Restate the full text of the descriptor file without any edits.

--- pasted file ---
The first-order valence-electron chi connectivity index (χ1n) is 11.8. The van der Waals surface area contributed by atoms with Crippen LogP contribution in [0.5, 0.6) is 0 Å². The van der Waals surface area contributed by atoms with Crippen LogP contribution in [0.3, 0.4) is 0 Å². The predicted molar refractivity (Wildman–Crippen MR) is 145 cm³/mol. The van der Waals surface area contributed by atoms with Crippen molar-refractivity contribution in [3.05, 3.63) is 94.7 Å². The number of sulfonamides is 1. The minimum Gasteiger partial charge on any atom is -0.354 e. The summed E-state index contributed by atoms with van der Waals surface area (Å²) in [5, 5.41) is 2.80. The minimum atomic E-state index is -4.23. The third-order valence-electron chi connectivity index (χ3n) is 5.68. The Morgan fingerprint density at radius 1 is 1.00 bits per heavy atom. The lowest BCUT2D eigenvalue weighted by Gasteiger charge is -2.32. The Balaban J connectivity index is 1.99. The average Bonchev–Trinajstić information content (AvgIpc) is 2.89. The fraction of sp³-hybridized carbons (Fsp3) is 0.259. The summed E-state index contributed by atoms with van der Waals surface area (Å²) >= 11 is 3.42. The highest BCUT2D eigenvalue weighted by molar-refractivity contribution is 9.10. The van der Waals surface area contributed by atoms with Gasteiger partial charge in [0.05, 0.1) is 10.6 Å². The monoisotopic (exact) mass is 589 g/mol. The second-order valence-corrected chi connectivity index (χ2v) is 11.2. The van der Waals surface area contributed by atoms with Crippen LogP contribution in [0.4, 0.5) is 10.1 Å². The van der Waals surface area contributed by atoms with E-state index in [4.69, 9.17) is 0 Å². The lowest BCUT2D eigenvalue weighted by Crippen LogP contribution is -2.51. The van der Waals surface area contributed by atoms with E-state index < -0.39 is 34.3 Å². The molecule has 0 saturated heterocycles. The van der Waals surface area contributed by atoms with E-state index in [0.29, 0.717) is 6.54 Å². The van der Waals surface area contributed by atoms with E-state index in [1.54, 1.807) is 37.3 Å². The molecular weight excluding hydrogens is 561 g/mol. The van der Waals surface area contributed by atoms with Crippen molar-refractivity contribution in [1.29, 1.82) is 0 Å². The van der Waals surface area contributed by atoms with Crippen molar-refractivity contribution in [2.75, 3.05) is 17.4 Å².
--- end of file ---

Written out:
The first-order valence-electron chi connectivity index (χ1n) is 11.8. The van der Waals surface area contributed by atoms with Crippen LogP contribution in [0.5, 0.6) is 0 Å². The van der Waals surface area contributed by atoms with Crippen LogP contribution in [0.3, 0.4) is 0 Å². The predicted molar refractivity (Wildman–Crippen MR) is 145 cm³/mol. The van der Waals surface area contributed by atoms with Crippen molar-refractivity contribution in [3.05, 3.63) is 94.7 Å². The number of sulfonamides is 1. The minimum Gasteiger partial charge on any atom is -0.354 e. The summed E-state index contributed by atoms with van der Waals surface area (Å²) in [5, 5.41) is 2.80. The minimum atomic E-state index is -4.23. The third-order valence-electron chi connectivity index (χ3n) is 5.68. The Morgan fingerprint density at radius 1 is 1.00 bits per heavy atom. The lowest BCUT2D eigenvalue weighted by Gasteiger charge is -2.32. The Balaban J connectivity index is 1.99. The average Bonchev–Trinajstić information content (AvgIpc) is 2.89. The fraction of sp³-hybridized carbons (Fsp3) is 0.259. The summed E-state index contributed by atoms with van der Waals surface area (Å²) >= 11 is 3.42. The highest BCUT2D eigenvalue weighted by molar-refractivity contribution is 9.10. The van der Waals surface area contributed by atoms with Gasteiger partial charge in [0.05, 0.1) is 10.6 Å². The monoisotopic (exact) mass is 589 g/mol. The second-order valence-corrected chi connectivity index (χ2v) is 11.2. The van der Waals surface area contributed by atoms with Crippen LogP contribution in [0.4, 0.5) is 10.1 Å². The van der Waals surface area contributed by atoms with E-state index in [4.69, 9.17) is 0 Å². The lowest BCUT2D eigenvalue weighted by Crippen LogP contribution is -2.51. The van der Waals surface area contributed by atoms with E-state index < -0.39 is 34.3 Å². The molecule has 0 saturated heterocycles. The van der Waals surface area contributed by atoms with E-state index in [0.29, 0.717) is 6.54 Å². The van der Waals surface area contributed by atoms with E-state index in [1.54, 1.807) is 37.3 Å². The molecular weight excluding hydrogens is 561 g/mol. The van der Waals surface area contributed by atoms with Crippen molar-refractivity contribution in [1.29, 1.82) is 0 Å². The van der Waals surface area contributed by atoms with Crippen molar-refractivity contribution in [2.75, 3.05) is 17.4 Å².